Doctors and providers who treat this condition


Presumed Strep Throat (Infant/Toddler)

Your child may have strep throat. Strep throat is a bacterial infection. It is diagnosed by taking a sample from the back of your child’s throat. The sample is then looked at to see if strep bacteria are in it (throat culture). Cultures can be done quickly, while you are waiting at the doctor’s office or in the emergency department. Sometimes the quick test results don’t show for sure that your child has strep. Then the health care provider will order a standard throat culture. This test may take up to 2 days for results. 

This waiting period may be difficult for both you and your child. The provider may prescribe medicines to treat fever and pain. Because strep throat is very contagious, your child must stay home until the provider can confirm the diagnosis. Your child will be started on antibiotics right away once the diagnosis is confirmed.

Home care

Follow these guidelines when caring for your child at home:

  • The health care provider may have prescribed medicine to treat pain or fever. Follow the provider’s instructions for giving these medicines to your child. Antibiotics may also be prescribed. Be sure your child finishes all of this medicine as directed, even if he or she feels better.

  • Keep your child at home, away from family members and other people, until the provider confirms the diagnosis. Strep throat is very contagious.

  • Give your child plenty of time to rest. Try to make your child as comfortable as possible. Some children can be distracted from pain by quiet activities.

  • Encourage your child to drink liquids. Older children may prefer ice chips, cold drinks, frozen desserts, or popsicles. They may also like warm chicken soup or beverages with lemon and honey. Don’t give honey to children under 1 year of age. Don’t force your child to eat.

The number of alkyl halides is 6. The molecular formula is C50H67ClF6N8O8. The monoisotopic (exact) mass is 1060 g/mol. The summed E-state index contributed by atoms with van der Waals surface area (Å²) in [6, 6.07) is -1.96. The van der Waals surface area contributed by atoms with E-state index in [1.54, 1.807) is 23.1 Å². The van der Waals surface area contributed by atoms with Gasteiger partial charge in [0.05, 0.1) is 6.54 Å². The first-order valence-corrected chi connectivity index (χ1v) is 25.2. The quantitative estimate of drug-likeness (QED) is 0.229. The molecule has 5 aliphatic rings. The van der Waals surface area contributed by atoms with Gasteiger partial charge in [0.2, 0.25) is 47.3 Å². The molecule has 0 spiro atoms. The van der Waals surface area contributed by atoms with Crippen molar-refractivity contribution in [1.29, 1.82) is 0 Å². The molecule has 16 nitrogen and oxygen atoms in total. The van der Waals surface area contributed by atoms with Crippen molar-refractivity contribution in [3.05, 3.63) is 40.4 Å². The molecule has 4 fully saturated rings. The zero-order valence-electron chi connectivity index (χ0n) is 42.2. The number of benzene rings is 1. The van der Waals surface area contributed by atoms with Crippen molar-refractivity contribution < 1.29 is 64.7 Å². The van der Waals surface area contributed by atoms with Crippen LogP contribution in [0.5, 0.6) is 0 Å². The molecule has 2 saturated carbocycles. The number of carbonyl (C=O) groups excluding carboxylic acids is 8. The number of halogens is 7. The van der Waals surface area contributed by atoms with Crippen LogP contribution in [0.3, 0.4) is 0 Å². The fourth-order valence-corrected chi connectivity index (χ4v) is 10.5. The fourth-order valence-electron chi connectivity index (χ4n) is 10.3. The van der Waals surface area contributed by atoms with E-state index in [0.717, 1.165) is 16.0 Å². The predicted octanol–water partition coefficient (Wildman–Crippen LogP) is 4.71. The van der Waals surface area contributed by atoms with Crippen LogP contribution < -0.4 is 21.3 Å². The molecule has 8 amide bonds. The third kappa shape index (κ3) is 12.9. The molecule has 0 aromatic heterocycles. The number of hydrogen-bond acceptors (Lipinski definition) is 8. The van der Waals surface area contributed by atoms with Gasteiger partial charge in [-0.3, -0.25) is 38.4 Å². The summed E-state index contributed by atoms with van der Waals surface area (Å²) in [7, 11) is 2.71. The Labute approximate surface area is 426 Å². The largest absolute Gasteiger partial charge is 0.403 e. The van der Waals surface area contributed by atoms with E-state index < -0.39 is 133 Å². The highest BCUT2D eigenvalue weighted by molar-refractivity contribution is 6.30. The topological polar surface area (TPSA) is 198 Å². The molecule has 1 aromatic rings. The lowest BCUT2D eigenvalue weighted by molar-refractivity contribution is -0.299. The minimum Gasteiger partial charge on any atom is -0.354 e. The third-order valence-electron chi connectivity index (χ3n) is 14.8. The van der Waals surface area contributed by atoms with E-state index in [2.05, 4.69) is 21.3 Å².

• To help prevent catching or spreading infection, wash your hands well with soap and warm water often. Encourage family members and others in the household to wash hands often as well.

Follow-up care

Follow up with your child’s health care provider, or as advised.  Lab tests will be looked at. You will be told of any new findings that affect your child’s care.

When to seek medical advice

Call your child's health care provider right away if:

  • Your child is 3 months old or younger and has a fever of 100.4°F (38°C) or higher. Your child may need to see a health care provider.

  • Your child is of any age and has fevers higher than 104°F (40°C) that come back again and again

Also call your child's provider right away if any of these occur:

  • Symptoms don’t get better

  • Symptoms get worse

  • Trouble breathing, drinking, or swallowing

  • Earache or trouble hearing 


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